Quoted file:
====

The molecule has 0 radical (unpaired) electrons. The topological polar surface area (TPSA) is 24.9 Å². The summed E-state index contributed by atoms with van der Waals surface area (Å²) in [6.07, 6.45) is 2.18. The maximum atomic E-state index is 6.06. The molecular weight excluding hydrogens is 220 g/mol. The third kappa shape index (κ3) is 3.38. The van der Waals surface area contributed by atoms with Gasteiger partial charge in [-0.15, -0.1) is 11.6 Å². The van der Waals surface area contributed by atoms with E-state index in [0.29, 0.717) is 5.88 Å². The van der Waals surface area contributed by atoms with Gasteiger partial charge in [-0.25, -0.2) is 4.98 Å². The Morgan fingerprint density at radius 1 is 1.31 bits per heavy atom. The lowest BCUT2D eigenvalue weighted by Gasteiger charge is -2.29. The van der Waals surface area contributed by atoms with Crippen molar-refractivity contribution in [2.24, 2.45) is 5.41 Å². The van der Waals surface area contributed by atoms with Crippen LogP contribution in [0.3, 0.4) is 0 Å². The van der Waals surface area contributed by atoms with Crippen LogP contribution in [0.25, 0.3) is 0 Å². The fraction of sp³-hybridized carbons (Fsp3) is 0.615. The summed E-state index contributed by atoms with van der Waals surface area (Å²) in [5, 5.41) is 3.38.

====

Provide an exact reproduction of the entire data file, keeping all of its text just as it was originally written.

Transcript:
The molecule has 0 radical (unpaired) electrons. The topological polar surface area (TPSA) is 24.9 Å². The summed E-state index contributed by atoms with van der Waals surface area (Å²) in [6.07, 6.45) is 2.18. The maximum atomic E-state index is 6.06. The molecular weight excluding hydrogens is 220 g/mol. The third kappa shape index (κ3) is 3.38. The van der Waals surface area contributed by atoms with Gasteiger partial charge in [-0.15, -0.1) is 11.6 Å². The van der Waals surface area contributed by atoms with E-state index in [0.29, 0.717) is 5.88 Å². The van der Waals surface area contributed by atoms with Gasteiger partial charge in [-0.25, -0.2) is 4.98 Å². The Morgan fingerprint density at radius 1 is 1.31 bits per heavy atom. The lowest BCUT2D eigenvalue weighted by Gasteiger charge is -2.29. The van der Waals surface area contributed by atoms with Crippen molar-refractivity contribution in [2.24, 2.45) is 5.41 Å². The van der Waals surface area contributed by atoms with Crippen LogP contribution in [0.3, 0.4) is 0 Å². The van der Waals surface area contributed by atoms with Crippen LogP contribution in [0.25, 0.3) is 0 Å². The fraction of sp³-hybridized carbons (Fsp3) is 0.615. The summed E-state index contributed by atoms with van der Waals surface area (Å²) in [5, 5.41) is 3.38.